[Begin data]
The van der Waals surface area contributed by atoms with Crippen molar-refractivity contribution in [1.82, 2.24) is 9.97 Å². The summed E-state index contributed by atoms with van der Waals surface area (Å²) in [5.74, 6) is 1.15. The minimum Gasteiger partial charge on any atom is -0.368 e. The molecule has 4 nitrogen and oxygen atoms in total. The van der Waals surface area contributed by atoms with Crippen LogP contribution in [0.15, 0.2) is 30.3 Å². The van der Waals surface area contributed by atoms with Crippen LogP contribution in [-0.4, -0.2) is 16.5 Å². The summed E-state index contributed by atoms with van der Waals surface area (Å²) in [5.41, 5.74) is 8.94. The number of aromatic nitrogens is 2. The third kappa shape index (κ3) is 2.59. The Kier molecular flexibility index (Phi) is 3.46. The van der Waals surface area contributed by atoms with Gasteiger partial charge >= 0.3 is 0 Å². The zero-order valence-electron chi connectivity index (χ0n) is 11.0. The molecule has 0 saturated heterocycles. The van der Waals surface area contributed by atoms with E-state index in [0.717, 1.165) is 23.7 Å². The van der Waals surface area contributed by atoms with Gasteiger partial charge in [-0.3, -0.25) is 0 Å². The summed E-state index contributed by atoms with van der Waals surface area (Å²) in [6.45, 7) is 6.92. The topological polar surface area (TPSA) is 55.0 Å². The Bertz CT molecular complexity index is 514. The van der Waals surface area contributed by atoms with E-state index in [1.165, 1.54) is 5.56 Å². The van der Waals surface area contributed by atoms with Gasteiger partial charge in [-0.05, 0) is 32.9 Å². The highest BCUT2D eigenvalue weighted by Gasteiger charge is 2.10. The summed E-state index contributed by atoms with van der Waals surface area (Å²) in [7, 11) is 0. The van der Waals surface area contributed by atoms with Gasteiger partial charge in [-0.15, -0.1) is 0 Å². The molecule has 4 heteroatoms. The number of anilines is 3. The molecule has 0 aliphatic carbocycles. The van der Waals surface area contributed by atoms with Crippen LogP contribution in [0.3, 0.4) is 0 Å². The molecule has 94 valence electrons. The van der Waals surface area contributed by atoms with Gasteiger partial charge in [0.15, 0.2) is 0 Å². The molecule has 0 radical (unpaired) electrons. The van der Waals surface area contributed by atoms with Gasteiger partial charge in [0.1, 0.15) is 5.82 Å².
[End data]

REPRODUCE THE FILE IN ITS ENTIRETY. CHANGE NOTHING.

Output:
The van der Waals surface area contributed by atoms with Crippen molar-refractivity contribution in [1.82, 2.24) is 9.97 Å². The summed E-state index contributed by atoms with van der Waals surface area (Å²) in [5.74, 6) is 1.15. The minimum Gasteiger partial charge on any atom is -0.368 e. The molecule has 4 nitrogen and oxygen atoms in total. The van der Waals surface area contributed by atoms with Crippen LogP contribution in [0.15, 0.2) is 30.3 Å². The van der Waals surface area contributed by atoms with Crippen LogP contribution in [-0.4, -0.2) is 16.5 Å². The summed E-state index contributed by atoms with van der Waals surface area (Å²) in [5.41, 5.74) is 8.94. The number of aromatic nitrogens is 2. The third kappa shape index (κ3) is 2.59. The Kier molecular flexibility index (Phi) is 3.46. The van der Waals surface area contributed by atoms with Gasteiger partial charge >= 0.3 is 0 Å². The zero-order valence-electron chi connectivity index (χ0n) is 11.0. The molecule has 0 saturated heterocycles. The van der Waals surface area contributed by atoms with E-state index in [0.717, 1.165) is 23.7 Å². The van der Waals surface area contributed by atoms with Gasteiger partial charge in [-0.3, -0.25) is 0 Å². The summed E-state index contributed by atoms with van der Waals surface area (Å²) in [6.45, 7) is 6.92. The topological polar surface area (TPSA) is 55.0 Å². The Bertz CT molecular complexity index is 514. The van der Waals surface area contributed by atoms with E-state index in [1.165, 1.54) is 5.56 Å². The van der Waals surface area contributed by atoms with Gasteiger partial charge in [-0.05, 0) is 32.9 Å². The highest BCUT2D eigenvalue weighted by Gasteiger charge is 2.10. The summed E-state index contributed by atoms with van der Waals surface area (Å²) in [7, 11) is 0. The van der Waals surface area contributed by atoms with Gasteiger partial charge in [-0.15, -0.1) is 0 Å². The molecule has 4 heteroatoms. The number of anilines is 3. The molecule has 0 aliphatic carbocycles. The van der Waals surface area contributed by atoms with Crippen LogP contribution in [0.3, 0.4) is 0 Å². The molecule has 94 valence electrons. The van der Waals surface area contributed by atoms with Gasteiger partial charge in [0.15, 0.2) is 0 Å². The molecule has 0 radical (unpaired) electrons. The van der Waals surface area contributed by atoms with Gasteiger partial charge in [0.1, 0.15) is 5.82 Å².